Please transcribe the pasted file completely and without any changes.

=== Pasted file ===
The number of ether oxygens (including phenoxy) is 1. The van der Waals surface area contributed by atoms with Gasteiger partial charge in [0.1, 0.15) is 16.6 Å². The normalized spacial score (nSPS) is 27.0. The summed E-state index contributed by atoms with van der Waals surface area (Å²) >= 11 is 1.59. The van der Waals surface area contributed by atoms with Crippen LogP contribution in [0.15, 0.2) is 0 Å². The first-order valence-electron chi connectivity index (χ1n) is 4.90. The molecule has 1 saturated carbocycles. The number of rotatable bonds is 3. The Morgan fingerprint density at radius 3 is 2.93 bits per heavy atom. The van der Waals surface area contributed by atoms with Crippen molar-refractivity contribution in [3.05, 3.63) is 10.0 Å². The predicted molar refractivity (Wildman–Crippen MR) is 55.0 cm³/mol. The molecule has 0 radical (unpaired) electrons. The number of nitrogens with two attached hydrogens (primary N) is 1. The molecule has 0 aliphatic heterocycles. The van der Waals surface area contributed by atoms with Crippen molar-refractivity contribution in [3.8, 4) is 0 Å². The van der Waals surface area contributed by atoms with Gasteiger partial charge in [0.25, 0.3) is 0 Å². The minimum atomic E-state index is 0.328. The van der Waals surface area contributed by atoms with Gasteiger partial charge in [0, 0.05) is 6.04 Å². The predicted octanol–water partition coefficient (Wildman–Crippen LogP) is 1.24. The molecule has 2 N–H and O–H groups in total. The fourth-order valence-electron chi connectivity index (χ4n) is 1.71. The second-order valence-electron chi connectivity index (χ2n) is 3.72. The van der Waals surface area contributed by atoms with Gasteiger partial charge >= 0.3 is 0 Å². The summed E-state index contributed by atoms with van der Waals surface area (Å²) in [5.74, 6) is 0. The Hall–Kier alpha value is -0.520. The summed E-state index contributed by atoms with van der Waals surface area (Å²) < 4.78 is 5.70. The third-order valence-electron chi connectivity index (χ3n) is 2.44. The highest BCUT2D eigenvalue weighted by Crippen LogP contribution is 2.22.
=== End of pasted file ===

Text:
The number of ether oxygens (including phenoxy) is 1. The van der Waals surface area contributed by atoms with Gasteiger partial charge in [0.1, 0.15) is 16.6 Å². The normalized spacial score (nSPS) is 27.0. The summed E-state index contributed by atoms with van der Waals surface area (Å²) >= 11 is 1.59. The van der Waals surface area contributed by atoms with Crippen LogP contribution in [0.15, 0.2) is 0 Å². The first-order valence-electron chi connectivity index (χ1n) is 4.90. The molecule has 1 saturated carbocycles. The number of rotatable bonds is 3. The Morgan fingerprint density at radius 3 is 2.93 bits per heavy atom. The van der Waals surface area contributed by atoms with Crippen molar-refractivity contribution in [3.05, 3.63) is 10.0 Å². The predicted molar refractivity (Wildman–Crippen MR) is 55.0 cm³/mol. The molecule has 0 radical (unpaired) electrons. The number of nitrogens with two attached hydrogens (primary N) is 1. The molecule has 0 aliphatic heterocycles. The van der Waals surface area contributed by atoms with Crippen molar-refractivity contribution in [3.8, 4) is 0 Å². The van der Waals surface area contributed by atoms with Gasteiger partial charge in [0.25, 0.3) is 0 Å². The minimum atomic E-state index is 0.328. The van der Waals surface area contributed by atoms with Gasteiger partial charge in [0, 0.05) is 6.04 Å². The predicted octanol–water partition coefficient (Wildman–Crippen LogP) is 1.24. The molecule has 2 N–H and O–H groups in total. The fourth-order valence-electron chi connectivity index (χ4n) is 1.71. The second-order valence-electron chi connectivity index (χ2n) is 3.72. The van der Waals surface area contributed by atoms with Gasteiger partial charge >= 0.3 is 0 Å². The summed E-state index contributed by atoms with van der Waals surface area (Å²) in [5.74, 6) is 0. The Hall–Kier alpha value is -0.520. The summed E-state index contributed by atoms with van der Waals surface area (Å²) < 4.78 is 5.70. The third-order valence-electron chi connectivity index (χ3n) is 2.44. The highest BCUT2D eigenvalue weighted by Crippen LogP contribution is 2.22.